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Yoga Expert Richard Cosola Offers A Holistic Path To Better Health

wellington | health

Story by Craig Campbell • Photos by Jack Lowenstein

Richard Cosola has been a resident of Wellington for 20 years, and in that time, he has made a name for himself in the world of yoga, both here in the western communities and across South Florida. Cosola first become involved in yoga for emotional, rather than physical, wellness. It has been 11 years since his son, Michael, passed away suddenly at the age of 22. His wife and daughter were both devastated, and Cosola struggled to deal with his own grief. “My system was shocked, and I experienced major anxiety, which we now call PTSD,” Cosola said. Facing a regimen of prescription drugs, he sought out an alternative. Cosola feels he was emotionally healed by his practice of yoga. “I started the bereavement group at St. Rita Catholic Church, and I learned how many people out there are very sad,” he explained. “They’re carrying around a lot of burdens and excess baggage.” Cosola wanted to share his experiences and practices with people, and see if what helped him could help them. So, he started Yogachi USA. “I tell my clients, ‘I want you to be flexible until you’re 95.’ I want people to get out of their chair, go do something and be flexible,” he said. What Cosola offers is more than just yoga instruction. He also focuses his attention on nutrition. The vegetables and herbs from his home-grown garden are a significant portion of the Mediterranean diet he practices himself, and en-

courages others to emulate. “It’s the best for lifelong wellness,” he said. Cosola feels that yoga and a healthy diet are the major reasons why his wife of nearly 40 years is thriving, even though Randi suffers from multiple sclerosis. They enjoy spending time with their daughter Debra, son-in-law Jason and granddaughter Evie. The Cosolas have lived in Wellington’s Coventry Green neighborhood for 20 years in a newly remodeled and redecorated 2,300-square-foot townhome. “My wife is a fantastic decorator,” Cosola said. Upon reflection, Cosola said he is busy with teaching yoga six days a week. “Sundays are for cooking, eating and spending time with your family and friends,” he explained. He is an instructor at LA Fitness three days a week, he is at the Wellington’s Edge clubhouse two days a week and typically sees private clients one day a week. “My favorite place to teach is Wellington’s Edge,” he said. The LA Fitness classes have about 40 students, but he prefers smaller groups or one-on-one sessions. “In those large classes, it’s impossible for teachers to focus on the individual,” he said. Cosola likes to get to know his clients and understand what their life is all about, so he can offer them the best instruction possible. He helps people with all kinds of disabilities and illnesses, including neurological diseases, people with chronic pain, patients suffering from fibromyalgia, and those with back injuries and sciatica. Cosola can also work with someone who is wheelchair bound, and he has done some teaching in a pool. Aqua yoga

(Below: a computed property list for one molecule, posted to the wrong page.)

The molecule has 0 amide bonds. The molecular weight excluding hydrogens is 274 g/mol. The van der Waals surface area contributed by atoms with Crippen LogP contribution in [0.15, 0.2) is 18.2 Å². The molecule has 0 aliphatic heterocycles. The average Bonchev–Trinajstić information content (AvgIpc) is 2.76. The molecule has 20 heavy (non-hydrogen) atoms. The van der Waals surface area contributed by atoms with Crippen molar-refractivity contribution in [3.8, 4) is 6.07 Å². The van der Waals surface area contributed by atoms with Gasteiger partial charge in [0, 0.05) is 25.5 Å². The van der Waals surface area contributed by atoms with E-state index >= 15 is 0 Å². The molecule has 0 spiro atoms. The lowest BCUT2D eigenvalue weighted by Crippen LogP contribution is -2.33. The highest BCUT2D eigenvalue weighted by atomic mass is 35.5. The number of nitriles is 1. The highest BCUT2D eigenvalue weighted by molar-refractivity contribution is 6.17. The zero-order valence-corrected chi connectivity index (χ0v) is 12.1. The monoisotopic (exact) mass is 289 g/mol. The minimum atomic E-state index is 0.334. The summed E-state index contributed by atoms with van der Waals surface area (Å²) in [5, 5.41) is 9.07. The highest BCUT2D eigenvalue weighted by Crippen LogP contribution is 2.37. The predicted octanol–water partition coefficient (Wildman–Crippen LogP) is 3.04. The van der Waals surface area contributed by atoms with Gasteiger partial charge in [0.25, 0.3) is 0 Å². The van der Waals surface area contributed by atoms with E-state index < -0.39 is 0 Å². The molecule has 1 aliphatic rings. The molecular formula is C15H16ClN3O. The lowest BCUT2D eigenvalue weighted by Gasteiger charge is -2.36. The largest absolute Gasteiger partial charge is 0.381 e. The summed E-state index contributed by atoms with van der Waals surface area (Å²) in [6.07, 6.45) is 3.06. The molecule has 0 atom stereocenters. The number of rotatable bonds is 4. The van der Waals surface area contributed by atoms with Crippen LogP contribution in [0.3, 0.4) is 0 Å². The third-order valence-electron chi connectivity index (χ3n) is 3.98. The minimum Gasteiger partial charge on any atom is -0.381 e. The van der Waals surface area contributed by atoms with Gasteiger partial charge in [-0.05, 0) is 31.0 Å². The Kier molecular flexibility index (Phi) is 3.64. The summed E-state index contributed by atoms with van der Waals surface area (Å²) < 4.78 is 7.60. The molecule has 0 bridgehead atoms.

will be an aspect of the practice that he expects will soon become popular. He also does work with athletes, and in Wellington that means equestrians looking to become more flexible. Cosola was once a professional baseball player and did some boxing in his younger days, so he understands what athletes are looking for. “Athletes want three things: power, speed and flexibility. When they have all three, they become a very effective person,” he explained, noting that flexibility is the most important thing to have and that he is in better shape now than he was in his 20s. He also has clients from the corporate world who are looking for a place to de-stress. Apart from the physical benefits, Cosola helps clients improve their mental ability to focus, which benefits them in their career. “I have them get in the ‘quiet’ position at the end of a session, have them focus on all of the good things in their life and encourage them to let go of fear and anxiety,” Cosola said. What is most important for him is to have mutual communication with a client, and especially to connect with their sense of humor. For more information, call (561) 2827450, e-mail or visit wellington the magazine | december 2017


Wellington The Magazine December 2017  

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